Saturday, May 09, 2009


Name: Fist in Fetus
Latest release: Fist in Fetus [2007]
File under: I really should drop this part

Well...crap. I'm stumped for words at the moment. Ahem.

Fist in Fetus are 2 seemingly bi-polar men that couldn't decide whether to be melodic and peaceful or abrasive as all holy fuck. So they decided to blend these traits together to create something that can only be described as classical death/grind (I swear to God I need to stop featuring bands that I can't describe easily). Best of all, their only release so far is completely free, so you can download it and see for yourself.

One minute you're being serenaded by an angel's harp and the next minute Satan is raping you. Fist in Fetus are the equivalent of a long walk on a beautiful Summer's day only to fall into a spiked pit with shit smeared all over the walls.


Who are you, where are you from and what is your role in Fist in Fetus?
Perttu: "I believe I am Ruler of the Great Borderline, Prime Minister of the House of the Hats, promoted by the blessing of the Gathering, who some call Christopher - the Passionate, the One From the Woods, the One Who Walks at Night, the Servant of the Lilys; but the people surrounding me call me Perttu, so I have to assume that's my name. Though I really prefer the previous. I also thought I was raised by wolves on a riverbank, but I've been told I live in Helsinki, Finland.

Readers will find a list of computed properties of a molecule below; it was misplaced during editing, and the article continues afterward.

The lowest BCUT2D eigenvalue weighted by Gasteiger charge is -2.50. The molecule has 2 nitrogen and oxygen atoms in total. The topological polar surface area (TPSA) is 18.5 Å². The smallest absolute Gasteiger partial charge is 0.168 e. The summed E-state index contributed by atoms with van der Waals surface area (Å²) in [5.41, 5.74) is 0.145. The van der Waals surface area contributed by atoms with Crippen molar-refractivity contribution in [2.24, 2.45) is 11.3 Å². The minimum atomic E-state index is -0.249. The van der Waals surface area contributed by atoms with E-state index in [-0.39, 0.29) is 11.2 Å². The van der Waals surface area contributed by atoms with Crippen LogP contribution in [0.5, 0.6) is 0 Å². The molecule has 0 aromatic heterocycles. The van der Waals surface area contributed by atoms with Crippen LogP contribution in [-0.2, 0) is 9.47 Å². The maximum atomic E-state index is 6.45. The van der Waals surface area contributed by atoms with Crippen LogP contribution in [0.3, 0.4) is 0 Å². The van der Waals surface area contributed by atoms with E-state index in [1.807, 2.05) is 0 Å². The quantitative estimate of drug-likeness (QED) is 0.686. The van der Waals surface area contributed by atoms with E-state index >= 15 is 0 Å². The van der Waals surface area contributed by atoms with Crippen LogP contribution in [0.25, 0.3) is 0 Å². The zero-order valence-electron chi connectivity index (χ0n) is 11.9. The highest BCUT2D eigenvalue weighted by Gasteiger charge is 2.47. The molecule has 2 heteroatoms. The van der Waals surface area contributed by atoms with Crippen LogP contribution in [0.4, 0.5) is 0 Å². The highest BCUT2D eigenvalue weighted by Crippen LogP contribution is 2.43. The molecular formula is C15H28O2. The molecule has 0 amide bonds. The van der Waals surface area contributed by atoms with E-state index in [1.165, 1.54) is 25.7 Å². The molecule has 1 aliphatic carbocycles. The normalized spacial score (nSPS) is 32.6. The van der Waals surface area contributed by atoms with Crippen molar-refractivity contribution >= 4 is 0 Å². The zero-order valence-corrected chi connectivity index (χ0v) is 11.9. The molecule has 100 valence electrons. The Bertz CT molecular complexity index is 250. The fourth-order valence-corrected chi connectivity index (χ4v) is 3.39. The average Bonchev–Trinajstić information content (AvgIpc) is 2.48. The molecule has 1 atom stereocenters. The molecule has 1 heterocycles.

My role in FiF - well, I compose all the music and arrange it, write the lyrics, handle a part of the vocal duties, program all the computer stuff, produce the stuff together with Matias [Kupiainen, other half of FiF] (he's the sound guy, I'm the substance guy), probably play some guitar on the future releases and so on, so I pretty much do a whole bunch of things."

Where did you get the idea to blend classical music with death metal/grindcore?
Perttu: "Mm... I guess there's not a real key moment with that one; ever since I can remember I've been trying to combine different things together and figure out how it could be done properly. I've always hated the way bands combine 'classical' elements to metal and pop music all in all, taking only the irrelevant, superficial things like the orchestral instruments and leaving out the real core, the music. You can play Bach with electric guitar and the music's same, it's still classical music if done properly, you can play Necrophagist with French horn and still the riffs are the same, the music is Necrophagist. The superficial things don't make a style, it's more about the way you think, the way you compose, the way you approach the whole subject of music. Chick Corea has composed classical music, even though he's a jazz player, Mozart has composed pop music, even though... well, you know.